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Geoloqi Makes it Easier to Make Apps Smarter

Startup offers a turnkey platform to add new geolocation functionality to apps and mobile devices.
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During her keynote speech at the 2012 South by Southwest Interactive festival in Austin, Texas, Geoloqi CEO Amber Case proclaimed that the next generation of location-based apps and analytics would transform the mobile phone into a "remote control for reality," with people as the metaphorical buttons. The problem with the current state of things, she lamented, is that you "miss a lot of life looking at the screen all the time."

With Geoloqi, you can make apps to fix that--apps that work in the background, alerting you only if something needs to be done. The Portland, Ore.-based company provides a turnkey platform that makes it easy to add next-generation geolocation functionality to apps and mobile devices. The company demonstrates its capabilities to potential clients and partners with its own app, which has features like "Don't Eat There" (it pings you if you're near a restaurant that has gotten too many bad reviews). Case and co-founder Aaron Parecki programmed a set of location-based features that automatically turn lights on or off when they enter or leave their houses.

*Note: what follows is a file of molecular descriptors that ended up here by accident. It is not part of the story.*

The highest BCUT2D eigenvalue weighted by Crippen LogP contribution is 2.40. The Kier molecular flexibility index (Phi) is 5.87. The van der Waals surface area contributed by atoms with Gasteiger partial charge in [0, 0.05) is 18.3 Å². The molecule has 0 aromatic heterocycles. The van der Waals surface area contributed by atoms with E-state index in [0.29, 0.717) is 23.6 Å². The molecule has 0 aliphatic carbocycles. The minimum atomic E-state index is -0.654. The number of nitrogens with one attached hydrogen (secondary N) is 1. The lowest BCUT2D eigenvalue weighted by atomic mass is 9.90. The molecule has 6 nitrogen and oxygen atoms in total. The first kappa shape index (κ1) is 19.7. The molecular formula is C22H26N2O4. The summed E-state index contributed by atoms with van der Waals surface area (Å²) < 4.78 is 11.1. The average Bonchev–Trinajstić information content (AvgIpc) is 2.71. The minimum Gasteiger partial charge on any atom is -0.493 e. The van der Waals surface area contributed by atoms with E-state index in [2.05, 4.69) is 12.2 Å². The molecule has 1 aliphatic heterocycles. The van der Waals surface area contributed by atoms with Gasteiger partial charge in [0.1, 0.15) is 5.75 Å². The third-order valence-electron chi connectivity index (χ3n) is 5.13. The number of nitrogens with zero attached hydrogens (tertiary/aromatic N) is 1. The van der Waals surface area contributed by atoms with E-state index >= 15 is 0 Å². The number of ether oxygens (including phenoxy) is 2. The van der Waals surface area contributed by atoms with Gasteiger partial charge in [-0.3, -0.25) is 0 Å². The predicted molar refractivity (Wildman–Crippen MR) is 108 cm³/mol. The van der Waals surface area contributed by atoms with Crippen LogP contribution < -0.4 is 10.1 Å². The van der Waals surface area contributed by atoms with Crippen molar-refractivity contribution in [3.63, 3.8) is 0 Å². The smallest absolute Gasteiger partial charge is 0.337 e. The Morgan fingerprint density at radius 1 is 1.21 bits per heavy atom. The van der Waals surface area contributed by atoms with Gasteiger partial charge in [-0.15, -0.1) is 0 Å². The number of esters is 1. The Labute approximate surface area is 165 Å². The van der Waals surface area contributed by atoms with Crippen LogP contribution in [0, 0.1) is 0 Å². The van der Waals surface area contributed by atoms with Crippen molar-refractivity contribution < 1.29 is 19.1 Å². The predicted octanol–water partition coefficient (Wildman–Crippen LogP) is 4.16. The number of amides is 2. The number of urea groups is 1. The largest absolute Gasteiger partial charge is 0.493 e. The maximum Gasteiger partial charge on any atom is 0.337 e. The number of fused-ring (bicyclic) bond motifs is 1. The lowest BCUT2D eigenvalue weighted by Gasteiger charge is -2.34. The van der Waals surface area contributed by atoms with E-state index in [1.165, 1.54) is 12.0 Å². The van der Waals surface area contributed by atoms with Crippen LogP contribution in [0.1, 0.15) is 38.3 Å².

Ambient-location technology, as Case describes geolocation, "has incredible implications for the end-user." Other developers, she hopes, will take the technology and run with it, since her main focus is on big organizations. Already, Geoloqi has partnerships with app-development platforms like Appcelerator and a project with personnel recovery firm TATE to help track the global staffs of clients such as the Peace Corps, pushing emergency alerts upon entry to dangerous areas.

Case and Parecki started Geoloqi in 2010; they launched the product this past February, offering a software development kit that addresses pain points that have plagued the geolocation market from the beginning, such as accuracy, battery drain, carrier dependence and privacy.

In fact, Geoloqi has been six years in the making; development began two years ago when Case and Parecki still had day jobs and bootstrapped the business with winnings from weekend hackathons. "I've seen a lot of geocompanies die, so we were waiting until the exact right moment," she says--referring to when investors started calling. The company closed on $350,000 in funding in July 2011.

That cash is proof of what Victor Hwang, managing director of Silicon Valley's T2 Venture Capital and author of The Rainforest: The Secret to Building the Next Silicon Valley, says is the "significant" amount of interest, money and activity still flowing into apps. "It's true that geolocation has been going on for a while, but we're still waiting for a big ‘super-app' [company] that answers how to really make revenue off that," he says.

Things are promising for Geoloqi. "This is the future of apps," Case says. The numbers back that up: Pyramid Research puts the global location-based services market at $10 billion by 2015; ABI Research estimates location analytics will be a $9 billion market by 2016; and Ericsson anticipates upward of 50 billion connected devices on the market by 2020. 


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